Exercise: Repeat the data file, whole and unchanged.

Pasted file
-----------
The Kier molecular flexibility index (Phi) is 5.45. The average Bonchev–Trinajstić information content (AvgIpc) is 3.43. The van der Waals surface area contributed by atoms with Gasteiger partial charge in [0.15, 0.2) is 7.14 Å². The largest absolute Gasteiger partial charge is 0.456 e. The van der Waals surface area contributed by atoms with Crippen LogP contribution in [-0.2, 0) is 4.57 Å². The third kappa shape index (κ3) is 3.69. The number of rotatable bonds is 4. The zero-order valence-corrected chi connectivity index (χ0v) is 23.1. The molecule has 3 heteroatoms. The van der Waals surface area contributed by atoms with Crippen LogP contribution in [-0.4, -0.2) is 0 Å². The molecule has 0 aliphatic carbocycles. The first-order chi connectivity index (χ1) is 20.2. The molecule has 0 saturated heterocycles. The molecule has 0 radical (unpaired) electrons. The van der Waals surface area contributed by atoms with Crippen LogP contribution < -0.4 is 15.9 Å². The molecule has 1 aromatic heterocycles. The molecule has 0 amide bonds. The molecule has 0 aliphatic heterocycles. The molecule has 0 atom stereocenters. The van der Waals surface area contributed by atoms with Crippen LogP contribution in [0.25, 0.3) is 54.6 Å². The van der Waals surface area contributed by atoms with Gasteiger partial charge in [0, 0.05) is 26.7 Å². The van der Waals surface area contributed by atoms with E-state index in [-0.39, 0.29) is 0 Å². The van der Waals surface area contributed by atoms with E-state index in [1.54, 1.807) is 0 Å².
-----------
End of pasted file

The Kier molecular flexibility index (Phi) is 5.45. The average Bonchev–Trinajstić information content (AvgIpc) is 3.43. The van der Waals surface area contributed by atoms with Gasteiger partial charge in [0.15, 0.2) is 7.14 Å². The largest absolute Gasteiger partial charge is 0.456 e. The van der Waals surface area contributed by atoms with Crippen LogP contribution in [-0.2, 0) is 4.57 Å². The third kappa shape index (κ3) is 3.69. The number of rotatable bonds is 4. The zero-order valence-corrected chi connectivity index (χ0v) is 23.1. The molecule has 3 heteroatoms. The van der Waals surface area contributed by atoms with Crippen LogP contribution in [-0.4, -0.2) is 0 Å². The molecule has 0 aliphatic carbocycles. The first-order chi connectivity index (χ1) is 20.2. The molecule has 0 saturated heterocycles. The molecule has 0 radical (unpaired) electrons. The van der Waals surface area contributed by atoms with Crippen LogP contribution < -0.4 is 15.9 Å². The molecule has 1 aromatic heterocycles. The molecule has 0 amide bonds. The molecule has 0 aliphatic heterocycles. The molecule has 0 atom stereocenters. The van der Waals surface area contributed by atoms with Crippen LogP contribution in [0.25, 0.3) is 54.6 Å². The van der Waals surface area contributed by atoms with Gasteiger partial charge in [0, 0.05) is 26.7 Å². The van der Waals surface area contributed by atoms with E-state index in [-0.39, 0.29) is 0 Å². The van der Waals surface area contributed by atoms with E-state index in [1.54, 1.807) is 0 Å².